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Google is changing, for better or worse

Google’s large scale actions within the industry might be grabbing all the headlines, but it’s the seemingly small changes that might have an even greater impact. Over the years, and certainly during my tenure at Google, industry pundits questioned its “Don’t be Evil” mantra.

Google’s Philosophy has come under some severe scrutiny especially since it no longer “does one thing really well” as its mission of “organising the world’s information & making it universally accessible and useful” encourages Google to broaden its scope. You’ve got to wonder what a self-driving car has to do with that. The backlash to the scope broadening has even led Google to place a bar on the right of its philosophy:

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Certainly Google’s “focus on the user and the rest will follow” philosophy has taken a knock with the introduction of Gmail Logout Ads and SSL encryption. This week users started noticing that when they logged out of Gmail they were starting to see adverts that had no relevance to their Gmail activity at all.

One of the drawcards of the free Gmail service was that its revenue driver was ads based on the content of your email. Now, Google has gone one obtrusive step further by offering image ads when your email contains images:

Questions abound as to whether Google’s user-centric approach has been compromised by the need to drive more revenue and we’ve got to wonder whether we will see Google adopt the style of ad-cluttered search engines prior to the early dotcom boom. As an aside, Google+ is starting to become littered with animated .gifs — reminiscent of the mish-mash designs of the Geocities era.

The recent announcement that Google is going to start encrypting searches and outbound links by default with SSL search adds further impetus to the idea that Google is no longer just in it for the user. Whilst privacy advocates like @singe will be overjoyed with it, what the update forces is the monetisation of Google’s search query data. Sites which would have been able to see “referrer” data, the actual query that got the user to the site, won’t be able to see it anymore.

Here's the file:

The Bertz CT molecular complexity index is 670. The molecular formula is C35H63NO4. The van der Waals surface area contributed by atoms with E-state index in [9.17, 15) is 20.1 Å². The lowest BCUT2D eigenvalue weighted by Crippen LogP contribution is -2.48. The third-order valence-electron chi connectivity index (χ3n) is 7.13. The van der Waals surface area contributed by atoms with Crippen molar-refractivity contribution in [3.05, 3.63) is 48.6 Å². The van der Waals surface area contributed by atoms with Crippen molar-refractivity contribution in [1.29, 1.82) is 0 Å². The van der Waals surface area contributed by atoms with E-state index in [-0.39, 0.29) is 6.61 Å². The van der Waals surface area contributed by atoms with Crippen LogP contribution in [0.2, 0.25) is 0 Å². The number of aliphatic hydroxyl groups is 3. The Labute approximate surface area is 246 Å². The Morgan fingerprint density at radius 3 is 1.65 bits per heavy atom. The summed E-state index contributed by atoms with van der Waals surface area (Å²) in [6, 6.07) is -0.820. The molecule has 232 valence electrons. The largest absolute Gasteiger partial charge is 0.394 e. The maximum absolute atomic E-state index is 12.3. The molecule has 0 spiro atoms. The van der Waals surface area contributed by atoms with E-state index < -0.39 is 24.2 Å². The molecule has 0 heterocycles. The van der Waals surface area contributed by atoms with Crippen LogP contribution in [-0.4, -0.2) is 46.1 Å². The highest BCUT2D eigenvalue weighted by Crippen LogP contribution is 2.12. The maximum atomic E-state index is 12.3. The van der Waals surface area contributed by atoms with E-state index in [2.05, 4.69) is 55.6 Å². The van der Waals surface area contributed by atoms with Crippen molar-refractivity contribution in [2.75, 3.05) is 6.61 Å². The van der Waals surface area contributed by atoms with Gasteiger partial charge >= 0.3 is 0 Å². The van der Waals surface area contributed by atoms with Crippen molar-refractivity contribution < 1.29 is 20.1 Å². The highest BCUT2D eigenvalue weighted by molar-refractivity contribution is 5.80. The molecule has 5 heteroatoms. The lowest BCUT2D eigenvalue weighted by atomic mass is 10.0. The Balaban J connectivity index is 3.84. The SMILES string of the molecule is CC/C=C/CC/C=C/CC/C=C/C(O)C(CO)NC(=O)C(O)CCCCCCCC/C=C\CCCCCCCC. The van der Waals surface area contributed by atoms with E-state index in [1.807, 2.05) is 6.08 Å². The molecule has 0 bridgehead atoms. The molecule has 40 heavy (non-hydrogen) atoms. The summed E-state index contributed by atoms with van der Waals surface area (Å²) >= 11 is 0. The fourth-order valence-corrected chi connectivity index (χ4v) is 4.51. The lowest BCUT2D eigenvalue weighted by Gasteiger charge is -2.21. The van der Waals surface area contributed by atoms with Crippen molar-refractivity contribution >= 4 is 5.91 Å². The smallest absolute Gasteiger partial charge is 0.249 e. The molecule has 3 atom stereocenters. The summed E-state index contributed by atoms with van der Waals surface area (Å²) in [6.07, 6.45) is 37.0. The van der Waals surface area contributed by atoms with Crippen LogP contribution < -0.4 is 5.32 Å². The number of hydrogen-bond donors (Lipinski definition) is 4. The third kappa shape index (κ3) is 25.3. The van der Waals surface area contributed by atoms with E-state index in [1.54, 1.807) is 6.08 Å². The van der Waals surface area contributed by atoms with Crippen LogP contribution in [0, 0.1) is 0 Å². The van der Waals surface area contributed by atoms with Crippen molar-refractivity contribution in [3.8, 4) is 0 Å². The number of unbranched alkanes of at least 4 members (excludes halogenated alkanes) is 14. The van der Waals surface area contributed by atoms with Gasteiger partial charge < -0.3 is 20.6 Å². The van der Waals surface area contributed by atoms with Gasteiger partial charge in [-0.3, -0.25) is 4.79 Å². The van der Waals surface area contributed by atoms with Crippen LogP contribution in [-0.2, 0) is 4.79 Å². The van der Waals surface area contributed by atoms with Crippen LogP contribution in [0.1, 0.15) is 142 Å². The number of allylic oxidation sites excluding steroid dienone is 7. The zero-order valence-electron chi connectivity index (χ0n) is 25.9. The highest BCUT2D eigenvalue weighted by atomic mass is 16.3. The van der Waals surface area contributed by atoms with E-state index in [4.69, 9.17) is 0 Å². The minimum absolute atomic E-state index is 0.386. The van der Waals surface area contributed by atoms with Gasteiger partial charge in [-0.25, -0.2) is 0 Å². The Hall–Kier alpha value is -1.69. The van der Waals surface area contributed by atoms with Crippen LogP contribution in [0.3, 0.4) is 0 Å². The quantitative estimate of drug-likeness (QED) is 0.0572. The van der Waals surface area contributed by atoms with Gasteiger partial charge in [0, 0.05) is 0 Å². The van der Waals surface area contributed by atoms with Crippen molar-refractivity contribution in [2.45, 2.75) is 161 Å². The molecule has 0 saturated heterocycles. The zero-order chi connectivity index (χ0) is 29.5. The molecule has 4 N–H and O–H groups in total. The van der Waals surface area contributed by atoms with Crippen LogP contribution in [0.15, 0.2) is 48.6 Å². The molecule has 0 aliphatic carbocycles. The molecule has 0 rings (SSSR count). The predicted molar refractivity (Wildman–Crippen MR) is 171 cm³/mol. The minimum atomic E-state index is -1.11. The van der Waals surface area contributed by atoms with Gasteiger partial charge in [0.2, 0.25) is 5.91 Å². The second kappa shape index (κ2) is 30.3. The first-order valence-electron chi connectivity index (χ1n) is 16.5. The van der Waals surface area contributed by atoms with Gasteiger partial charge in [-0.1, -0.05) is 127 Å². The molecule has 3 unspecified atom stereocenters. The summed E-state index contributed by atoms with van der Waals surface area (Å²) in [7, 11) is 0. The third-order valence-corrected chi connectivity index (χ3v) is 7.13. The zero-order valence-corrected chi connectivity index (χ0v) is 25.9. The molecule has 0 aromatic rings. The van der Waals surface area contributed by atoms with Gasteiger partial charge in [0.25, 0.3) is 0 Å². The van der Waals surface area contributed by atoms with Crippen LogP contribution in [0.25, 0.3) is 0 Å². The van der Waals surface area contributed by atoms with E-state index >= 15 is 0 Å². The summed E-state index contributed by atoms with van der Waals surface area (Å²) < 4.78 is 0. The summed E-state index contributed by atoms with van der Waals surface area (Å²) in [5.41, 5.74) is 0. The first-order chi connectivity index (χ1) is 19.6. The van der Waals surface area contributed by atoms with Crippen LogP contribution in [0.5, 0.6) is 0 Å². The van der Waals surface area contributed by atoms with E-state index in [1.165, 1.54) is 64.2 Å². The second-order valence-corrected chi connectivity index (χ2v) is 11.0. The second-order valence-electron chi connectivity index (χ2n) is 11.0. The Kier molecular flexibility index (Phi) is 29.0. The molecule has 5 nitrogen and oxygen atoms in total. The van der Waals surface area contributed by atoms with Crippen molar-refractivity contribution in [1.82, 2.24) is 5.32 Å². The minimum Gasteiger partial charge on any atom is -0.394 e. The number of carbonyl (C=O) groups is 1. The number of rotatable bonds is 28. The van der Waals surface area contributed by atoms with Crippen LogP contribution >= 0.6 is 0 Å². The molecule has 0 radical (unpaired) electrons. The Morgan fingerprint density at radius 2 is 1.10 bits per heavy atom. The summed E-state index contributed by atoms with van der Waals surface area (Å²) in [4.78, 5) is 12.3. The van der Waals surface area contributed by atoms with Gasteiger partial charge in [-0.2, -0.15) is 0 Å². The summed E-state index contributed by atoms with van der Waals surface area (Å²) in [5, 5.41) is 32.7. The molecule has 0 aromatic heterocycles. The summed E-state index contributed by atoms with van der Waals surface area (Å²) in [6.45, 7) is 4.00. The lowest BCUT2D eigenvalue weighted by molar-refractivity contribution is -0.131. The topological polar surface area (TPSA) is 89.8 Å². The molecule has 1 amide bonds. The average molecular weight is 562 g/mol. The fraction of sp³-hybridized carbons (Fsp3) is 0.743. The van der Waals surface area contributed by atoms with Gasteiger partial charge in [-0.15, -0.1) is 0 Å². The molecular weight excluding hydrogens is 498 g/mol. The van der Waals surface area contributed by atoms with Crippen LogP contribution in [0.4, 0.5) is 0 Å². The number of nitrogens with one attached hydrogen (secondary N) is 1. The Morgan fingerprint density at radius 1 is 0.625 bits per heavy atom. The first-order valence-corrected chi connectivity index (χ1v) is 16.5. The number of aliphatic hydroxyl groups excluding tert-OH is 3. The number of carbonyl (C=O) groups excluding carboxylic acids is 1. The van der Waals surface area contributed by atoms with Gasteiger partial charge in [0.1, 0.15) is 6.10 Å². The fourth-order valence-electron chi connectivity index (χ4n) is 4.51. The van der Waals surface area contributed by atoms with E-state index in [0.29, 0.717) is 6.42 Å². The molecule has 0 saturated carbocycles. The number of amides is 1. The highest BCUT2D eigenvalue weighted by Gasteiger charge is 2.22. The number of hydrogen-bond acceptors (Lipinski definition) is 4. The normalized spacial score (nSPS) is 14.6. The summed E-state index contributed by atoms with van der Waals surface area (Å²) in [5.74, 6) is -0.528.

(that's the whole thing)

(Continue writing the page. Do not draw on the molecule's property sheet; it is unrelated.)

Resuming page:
In Google’s defence, the move is aimed at creating better user privacy as they intend to protect the personalised results they deliver, but this intention goes awry when Google still allows PPC advertisers to see the search query data. Google Analytics users will still be able to see aggregated data but not being able to see the search query means that site owners and SEO operators can’t direct the traffic to the right landing pages on their sites.

Backlash around this update has centred around the themes that Google is hypocritical for wanting to create search query privacy when it collects data anonymously for its “Remarketing” product; and that money takes precedence over privacy with analyst Joost de Volk stating in his article “Google Whores Out Users With False Privacy Claims“:

Google cares about your privacy, unless they make money on you, then they don’t. The fact is that due to this change, AdWords gets favored over organic results. Once again, Google gets to claim that it cares about your privacy and pulls a major public “stunt”. The issue is, they don’t care about your privacy enough to not give that data to their advertisers.

One of the workarounds, however, is the integration of Google’s Webmaster Tools with Analytics. The integration allows users to see the top 1 000 search queries but it doesn’t allow SEO technicians to segment the traffic and conversion data.

On the bright side, Google’s launch of Flow Visualisation in Google Analytics creates the ability to see how people are using websites in terms of where they are visiting, how many people stay on site, how many people visit a site’s shopping cart and more. One has to wonder though, whether a positive change to Analytics outweighs the fallout from Gmail Logout ads and SSL encryption.

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